By RIATH AL-SAMARRAI
In the next few hours Demba Ba might have cause to wish his goalkeeper had kept his mouth shut.
It’s been four months since Tim Krul took a call from Michel Vorm. At the time, Krul was breaking through at Newcastle after five years of trying and was one of the few people this side of the North Sea with an idea of who Vorm was.
They had read about each other for years - Krul, now 23, was the hyped prospect who left Holland for the Premier League in 2006; Vorm, now 28, was the ‘Penalty Killer’ of FC Utrecht - but they only met at the start of the summer when they were two understudy goalkeepers with Holland.
‘We got on really well,’ Vorm says. ‘We’re both easy-going, both goalkeepers. We talk quite a lot, maybe once every two weeks. One day I asked him what it was like playing in the Premier League.’
He had good reason to. It was August and Swansea had just agreed a £1.5million fee with Utrecht for a goalkeeper whose height only tops 6ft when he’s got boots on; a goalkeeper who was not Brendan Rodgers’s first-choice replacement for Dorus de Vries; a goalkeeper who some are not convinced is the best shot stopper in the Vorm family.
Suffice to say, there were a few doubts among Swansea supporters when Vorm was first linked with the club. There were none whatsoever in the advice Krul gave Vorm.
‘He told me, “It’s a beautiful competition, you have to come”,’ Vorm recalls. ‘I had loved the Premier League since I was a kid watching Overmars and Bergkamp at Arsenal. I wanted to come. Tim thought it was a good idea.’
Later today Krul might not be so sure. He has been outstanding this season, a key component in Newcastle’s excellent start. But Swansea arrive at St James’ Park with arguably the signing of the season between their posts.
Last weekend Vorm pulled off a wonder save when, with three minutes remaining and Swansea 1-0 up against Fulham, Clint Dempsey put a penalty to his right. It led to his seventh clean sheet of the season - a record matched only by Manchester United in the Barclays Premier League.
Three months earlier he went low to his right to stop Ben Watson’s penalty when Wigan were chasing a late winner. In between he has been nothing short of exceptional.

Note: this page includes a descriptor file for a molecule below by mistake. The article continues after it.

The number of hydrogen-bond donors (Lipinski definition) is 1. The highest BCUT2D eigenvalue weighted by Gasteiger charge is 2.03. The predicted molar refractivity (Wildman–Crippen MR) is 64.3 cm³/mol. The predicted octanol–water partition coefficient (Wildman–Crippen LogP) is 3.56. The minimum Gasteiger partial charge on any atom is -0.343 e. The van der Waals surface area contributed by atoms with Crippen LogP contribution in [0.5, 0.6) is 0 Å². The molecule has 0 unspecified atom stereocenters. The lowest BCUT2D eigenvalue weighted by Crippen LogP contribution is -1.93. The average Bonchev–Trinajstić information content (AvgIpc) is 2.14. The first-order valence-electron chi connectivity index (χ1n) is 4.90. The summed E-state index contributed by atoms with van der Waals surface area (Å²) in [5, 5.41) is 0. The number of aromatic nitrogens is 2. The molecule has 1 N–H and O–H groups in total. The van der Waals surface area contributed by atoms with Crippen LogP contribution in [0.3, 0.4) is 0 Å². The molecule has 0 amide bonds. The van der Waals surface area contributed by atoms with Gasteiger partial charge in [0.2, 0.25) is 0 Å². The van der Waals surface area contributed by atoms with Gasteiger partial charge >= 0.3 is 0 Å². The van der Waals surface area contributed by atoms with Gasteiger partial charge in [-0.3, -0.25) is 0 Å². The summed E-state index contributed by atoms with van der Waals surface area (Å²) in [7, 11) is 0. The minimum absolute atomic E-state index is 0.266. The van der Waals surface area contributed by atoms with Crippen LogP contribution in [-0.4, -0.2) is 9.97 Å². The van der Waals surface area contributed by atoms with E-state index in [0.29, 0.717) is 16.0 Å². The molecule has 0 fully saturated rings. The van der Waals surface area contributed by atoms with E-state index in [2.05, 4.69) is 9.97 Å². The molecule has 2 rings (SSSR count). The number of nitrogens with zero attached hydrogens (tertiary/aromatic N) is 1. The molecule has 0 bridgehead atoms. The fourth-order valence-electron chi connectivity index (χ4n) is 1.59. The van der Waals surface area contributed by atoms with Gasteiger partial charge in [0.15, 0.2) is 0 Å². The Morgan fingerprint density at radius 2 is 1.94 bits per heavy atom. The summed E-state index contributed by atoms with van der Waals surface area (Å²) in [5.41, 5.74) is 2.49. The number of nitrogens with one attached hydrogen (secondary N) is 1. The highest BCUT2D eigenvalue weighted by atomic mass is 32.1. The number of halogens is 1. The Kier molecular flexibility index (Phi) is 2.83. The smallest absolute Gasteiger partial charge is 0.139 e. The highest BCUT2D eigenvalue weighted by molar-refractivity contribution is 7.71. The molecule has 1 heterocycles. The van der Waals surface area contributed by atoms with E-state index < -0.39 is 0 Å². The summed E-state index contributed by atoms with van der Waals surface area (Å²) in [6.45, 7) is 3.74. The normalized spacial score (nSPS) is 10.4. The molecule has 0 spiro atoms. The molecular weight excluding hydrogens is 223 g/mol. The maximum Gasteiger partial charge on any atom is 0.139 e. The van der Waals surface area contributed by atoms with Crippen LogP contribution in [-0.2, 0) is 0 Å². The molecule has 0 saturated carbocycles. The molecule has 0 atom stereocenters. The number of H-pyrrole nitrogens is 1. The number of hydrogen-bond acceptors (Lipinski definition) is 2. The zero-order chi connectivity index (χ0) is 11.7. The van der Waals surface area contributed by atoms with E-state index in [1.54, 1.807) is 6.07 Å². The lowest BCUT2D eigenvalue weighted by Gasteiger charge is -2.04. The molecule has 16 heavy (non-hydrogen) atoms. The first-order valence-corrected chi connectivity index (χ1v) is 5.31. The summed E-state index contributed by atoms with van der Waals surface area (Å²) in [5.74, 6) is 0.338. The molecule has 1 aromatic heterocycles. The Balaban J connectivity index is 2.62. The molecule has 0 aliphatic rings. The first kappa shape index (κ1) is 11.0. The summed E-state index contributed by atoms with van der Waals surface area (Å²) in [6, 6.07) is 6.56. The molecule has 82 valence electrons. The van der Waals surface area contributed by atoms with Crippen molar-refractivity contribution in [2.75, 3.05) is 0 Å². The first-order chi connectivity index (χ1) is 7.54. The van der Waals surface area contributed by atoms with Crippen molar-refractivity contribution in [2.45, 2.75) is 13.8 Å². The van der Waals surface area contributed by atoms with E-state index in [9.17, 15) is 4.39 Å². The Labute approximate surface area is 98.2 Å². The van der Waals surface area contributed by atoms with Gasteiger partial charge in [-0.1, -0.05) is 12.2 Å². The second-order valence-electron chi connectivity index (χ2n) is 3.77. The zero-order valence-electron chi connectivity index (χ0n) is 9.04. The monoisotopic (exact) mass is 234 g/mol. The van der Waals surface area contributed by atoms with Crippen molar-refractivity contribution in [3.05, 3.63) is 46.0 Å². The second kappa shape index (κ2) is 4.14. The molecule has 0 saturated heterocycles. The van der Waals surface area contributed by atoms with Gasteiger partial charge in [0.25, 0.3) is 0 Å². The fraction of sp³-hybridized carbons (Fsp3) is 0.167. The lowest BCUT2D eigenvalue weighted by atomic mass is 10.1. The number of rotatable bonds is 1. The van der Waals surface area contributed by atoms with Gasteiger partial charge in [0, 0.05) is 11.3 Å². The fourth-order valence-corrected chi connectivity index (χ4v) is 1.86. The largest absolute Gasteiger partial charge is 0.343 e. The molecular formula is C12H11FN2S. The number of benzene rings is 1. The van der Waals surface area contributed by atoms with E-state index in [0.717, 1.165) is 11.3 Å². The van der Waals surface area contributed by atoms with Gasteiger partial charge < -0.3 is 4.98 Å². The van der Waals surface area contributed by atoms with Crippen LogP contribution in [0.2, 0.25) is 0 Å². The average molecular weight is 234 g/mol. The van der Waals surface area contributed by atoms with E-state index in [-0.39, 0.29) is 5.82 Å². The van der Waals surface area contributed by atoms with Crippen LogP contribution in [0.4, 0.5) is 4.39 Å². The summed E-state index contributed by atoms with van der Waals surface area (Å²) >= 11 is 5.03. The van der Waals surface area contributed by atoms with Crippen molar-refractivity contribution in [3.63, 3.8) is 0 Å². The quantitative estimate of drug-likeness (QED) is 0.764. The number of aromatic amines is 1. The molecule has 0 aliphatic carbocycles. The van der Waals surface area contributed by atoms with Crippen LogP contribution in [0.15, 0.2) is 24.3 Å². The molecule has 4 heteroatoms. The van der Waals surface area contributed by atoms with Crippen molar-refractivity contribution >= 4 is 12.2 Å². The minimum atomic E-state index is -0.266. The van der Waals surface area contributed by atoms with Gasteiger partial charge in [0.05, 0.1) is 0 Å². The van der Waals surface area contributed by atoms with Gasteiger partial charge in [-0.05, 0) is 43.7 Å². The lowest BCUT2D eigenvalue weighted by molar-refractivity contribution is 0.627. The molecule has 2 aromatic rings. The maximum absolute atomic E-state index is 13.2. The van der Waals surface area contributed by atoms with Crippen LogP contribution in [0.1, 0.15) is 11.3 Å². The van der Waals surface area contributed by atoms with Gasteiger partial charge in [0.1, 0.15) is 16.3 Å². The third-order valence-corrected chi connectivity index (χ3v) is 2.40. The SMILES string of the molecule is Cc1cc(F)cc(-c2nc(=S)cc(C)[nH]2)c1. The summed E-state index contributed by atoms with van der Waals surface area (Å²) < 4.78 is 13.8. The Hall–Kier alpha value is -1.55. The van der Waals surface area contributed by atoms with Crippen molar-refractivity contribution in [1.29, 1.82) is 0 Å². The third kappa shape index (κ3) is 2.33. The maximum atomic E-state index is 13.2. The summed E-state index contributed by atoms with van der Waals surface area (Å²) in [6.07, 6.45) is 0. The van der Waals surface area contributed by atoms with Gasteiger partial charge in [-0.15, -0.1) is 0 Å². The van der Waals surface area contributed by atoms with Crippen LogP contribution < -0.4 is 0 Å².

‘He is the best keeper I’ve played with,’ says Swansea defender Ashley Williams. ‘Put it this way, in training whoever has him on their team that day is likely to win. There’s a lot more to the guy than penalties.’
Vorm grew up in Utrecht, the middle child of five to a barber and a housewife. His father was a goalkeeper, and a good one at that if the stories are to be believed. ‘I never saw him play,’ Vorm says. ‘He’s 71, so quite old and he never played professionally. But he tells me he was very good and I used to hear it around the barber shop from people who saw him play.
‘Football was always big in my house. My younger brother Eddy is also professional.’
Vorm, like many Dutch children in the mid-Nineties, grew up as an Ajax fan and admired Edwin van der Sar. ‘It was around the time they won the Champions League (1995),’ he says. ‘But I loved all football.
‘England, Spain, Italy - I loved it, especially the Premier League. As a kid, when anyone would ask me what I wanted to be I said, “Footballer”. I used to dream of playing for Ajax, but loved to think I could come to the UK.’
He has had the opportunities to do both. As a 14-year-old he was invited for trials with his local side, Utrecht, and also Ajax.
‘I’ll never forget when I saw the Ajax letter on the doormat offering me a trial,’ he says. ‘I was so excited. It’s Ajax!’
It wasn’t what he hoped it would be - even though they offered him a contract after a month.
‘My feeling was the club was a bit cold,’ he says. ‘I didn’t have the feeling that I could play for this club I wanted to play for.
‘At Utrecht it was different. Ajax was a very big organisation - so many people. Utrecht was a lot more like Swansea - small, friendly, a family. The fans of Utrecht all come from Utrecht, it is that kind of club. Again, like Swansea. It was a hard decision but my instinct said Utrecht.’
He joined at 14 and left 14 years later having secured his place as Holland No 2 - he was on the bench for the World Cup final last year - and is already a folk hero at Swansea. ‘Life is great at the moment,’ he says. ‘Everything is going so well.’
Especially the penalties.
‘I don’t know where this Penalty Killer name came from,’ Vorm says. ‘No-one at Utrecht called me it. I think it was maybe in the newspapers and then it got on Google. Now when I save a penalty it comes up. It will be an embarrassing name if people start scoring every time.’
That doesn’t seem likely. Vorm estimates he saved ‘about 60 per cent’ of the penalties he faced in his first three seasons as a pro. ‘It was not as good the last two seasons, but still quite high,’ he says. A compilation called ‘Michel Vorm Penalty Killer’ was posted on YouTube a year ago and offers some details.
‘I remember facing (Yevhen) Levchenko when he was at Groningen,’ Vorm says. ‘He was on a big run of scoring penalties. I saved it! But I think a lot of it is luck.
'Yakubu beat me a couple of weeks ago against Blackburn. I have a method and it is good but there is nothing smart about it. It’s obvious.’
That will be of no comfort to Ba today if he becomes Vorm’s latest victim.